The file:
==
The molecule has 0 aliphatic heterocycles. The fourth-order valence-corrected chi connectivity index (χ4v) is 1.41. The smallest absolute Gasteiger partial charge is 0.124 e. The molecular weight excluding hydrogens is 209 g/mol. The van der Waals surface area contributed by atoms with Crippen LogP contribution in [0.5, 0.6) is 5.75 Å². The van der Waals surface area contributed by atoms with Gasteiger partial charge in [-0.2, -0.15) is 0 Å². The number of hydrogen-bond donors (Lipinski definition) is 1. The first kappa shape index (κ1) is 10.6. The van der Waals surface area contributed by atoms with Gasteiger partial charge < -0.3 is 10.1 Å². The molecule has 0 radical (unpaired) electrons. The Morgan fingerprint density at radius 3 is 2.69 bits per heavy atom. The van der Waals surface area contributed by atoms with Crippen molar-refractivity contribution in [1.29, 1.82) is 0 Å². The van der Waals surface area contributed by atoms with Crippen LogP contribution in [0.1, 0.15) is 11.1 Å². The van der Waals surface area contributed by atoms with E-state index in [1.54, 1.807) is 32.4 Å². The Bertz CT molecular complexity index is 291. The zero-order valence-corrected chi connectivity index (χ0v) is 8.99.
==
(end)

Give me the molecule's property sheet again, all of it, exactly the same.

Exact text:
The molecule has 0 aliphatic heterocycles. The fourth-order valence-corrected chi connectivity index (χ4v) is 1.41. The smallest absolute Gasteiger partial charge is 0.124 e. The molecular weight excluding hydrogens is 209 g/mol. The van der Waals surface area contributed by atoms with Crippen LogP contribution in [0.5, 0.6) is 5.75 Å². The van der Waals surface area contributed by atoms with Gasteiger partial charge in [-0.2, -0.15) is 0 Å². The number of hydrogen-bond donors (Lipinski definition) is 1. The first kappa shape index (κ1) is 10.6. The van der Waals surface area contributed by atoms with Gasteiger partial charge < -0.3 is 10.1 Å². The molecule has 0 radical (unpaired) electrons. The Morgan fingerprint density at radius 3 is 2.69 bits per heavy atom. The van der Waals surface area contributed by atoms with Crippen molar-refractivity contribution in [1.29, 1.82) is 0 Å². The van der Waals surface area contributed by atoms with Crippen LogP contribution in [0.1, 0.15) is 11.1 Å². The van der Waals surface area contributed by atoms with E-state index in [1.54, 1.807) is 32.4 Å². The Bertz CT molecular complexity index is 291. The zero-order valence-corrected chi connectivity index (χ0v) is 8.99.